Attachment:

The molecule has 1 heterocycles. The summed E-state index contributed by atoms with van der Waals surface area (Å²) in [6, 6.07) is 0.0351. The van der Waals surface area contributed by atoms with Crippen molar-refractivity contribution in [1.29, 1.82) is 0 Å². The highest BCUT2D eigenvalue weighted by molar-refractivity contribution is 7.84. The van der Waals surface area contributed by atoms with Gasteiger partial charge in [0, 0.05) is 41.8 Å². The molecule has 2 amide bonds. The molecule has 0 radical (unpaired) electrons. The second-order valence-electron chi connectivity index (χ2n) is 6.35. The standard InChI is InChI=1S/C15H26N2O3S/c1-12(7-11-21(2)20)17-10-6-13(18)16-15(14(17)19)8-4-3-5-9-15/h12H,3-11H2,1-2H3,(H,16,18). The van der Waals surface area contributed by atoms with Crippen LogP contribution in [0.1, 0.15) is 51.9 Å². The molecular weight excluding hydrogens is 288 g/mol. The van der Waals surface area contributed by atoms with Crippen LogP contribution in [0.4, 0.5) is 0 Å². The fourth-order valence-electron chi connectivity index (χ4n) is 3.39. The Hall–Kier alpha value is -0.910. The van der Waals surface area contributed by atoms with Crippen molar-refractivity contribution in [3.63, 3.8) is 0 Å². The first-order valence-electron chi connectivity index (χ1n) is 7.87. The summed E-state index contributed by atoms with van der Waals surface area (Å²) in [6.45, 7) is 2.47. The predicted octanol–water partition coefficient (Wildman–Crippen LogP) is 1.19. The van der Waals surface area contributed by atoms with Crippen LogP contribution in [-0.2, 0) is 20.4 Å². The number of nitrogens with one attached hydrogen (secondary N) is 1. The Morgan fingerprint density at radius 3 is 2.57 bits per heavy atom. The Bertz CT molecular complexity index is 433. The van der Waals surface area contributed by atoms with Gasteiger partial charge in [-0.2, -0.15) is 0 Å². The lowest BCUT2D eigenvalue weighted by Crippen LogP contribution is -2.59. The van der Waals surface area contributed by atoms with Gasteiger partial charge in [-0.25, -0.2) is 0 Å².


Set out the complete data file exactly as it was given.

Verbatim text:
The molecule has 1 heterocycles. The summed E-state index contributed by atoms with van der Waals surface area (Å²) in [6, 6.07) is 0.0351. The van der Waals surface area contributed by atoms with Crippen molar-refractivity contribution in [1.29, 1.82) is 0 Å². The highest BCUT2D eigenvalue weighted by molar-refractivity contribution is 7.84. The van der Waals surface area contributed by atoms with Gasteiger partial charge in [0, 0.05) is 41.8 Å². The molecule has 2 amide bonds. The molecule has 0 radical (unpaired) electrons. The second-order valence-electron chi connectivity index (χ2n) is 6.35. The standard InChI is InChI=1S/C15H26N2O3S/c1-12(7-11-21(2)20)17-10-6-13(18)16-15(14(17)19)8-4-3-5-9-15/h12H,3-11H2,1-2H3,(H,16,18). The van der Waals surface area contributed by atoms with Crippen LogP contribution in [0.1, 0.15) is 51.9 Å². The molecular weight excluding hydrogens is 288 g/mol. The van der Waals surface area contributed by atoms with Crippen LogP contribution in [0.4, 0.5) is 0 Å². The fourth-order valence-electron chi connectivity index (χ4n) is 3.39. The Hall–Kier alpha value is -0.910. The van der Waals surface area contributed by atoms with Crippen molar-refractivity contribution in [3.63, 3.8) is 0 Å². The first-order valence-electron chi connectivity index (χ1n) is 7.87. The summed E-state index contributed by atoms with van der Waals surface area (Å²) in [6.45, 7) is 2.47. The predicted octanol–water partition coefficient (Wildman–Crippen LogP) is 1.19. The van der Waals surface area contributed by atoms with Crippen LogP contribution in [-0.2, 0) is 20.4 Å². The number of nitrogens with one attached hydrogen (secondary N) is 1. The Morgan fingerprint density at radius 3 is 2.57 bits per heavy atom. The Bertz CT molecular complexity index is 433. The van der Waals surface area contributed by atoms with Gasteiger partial charge in [-0.2, -0.15) is 0 Å². The lowest BCUT2D eigenvalue weighted by Crippen LogP contribution is -2.59. The van der Waals surface area contributed by atoms with Gasteiger partial charge in [-0.25, -0.2) is 0 Å².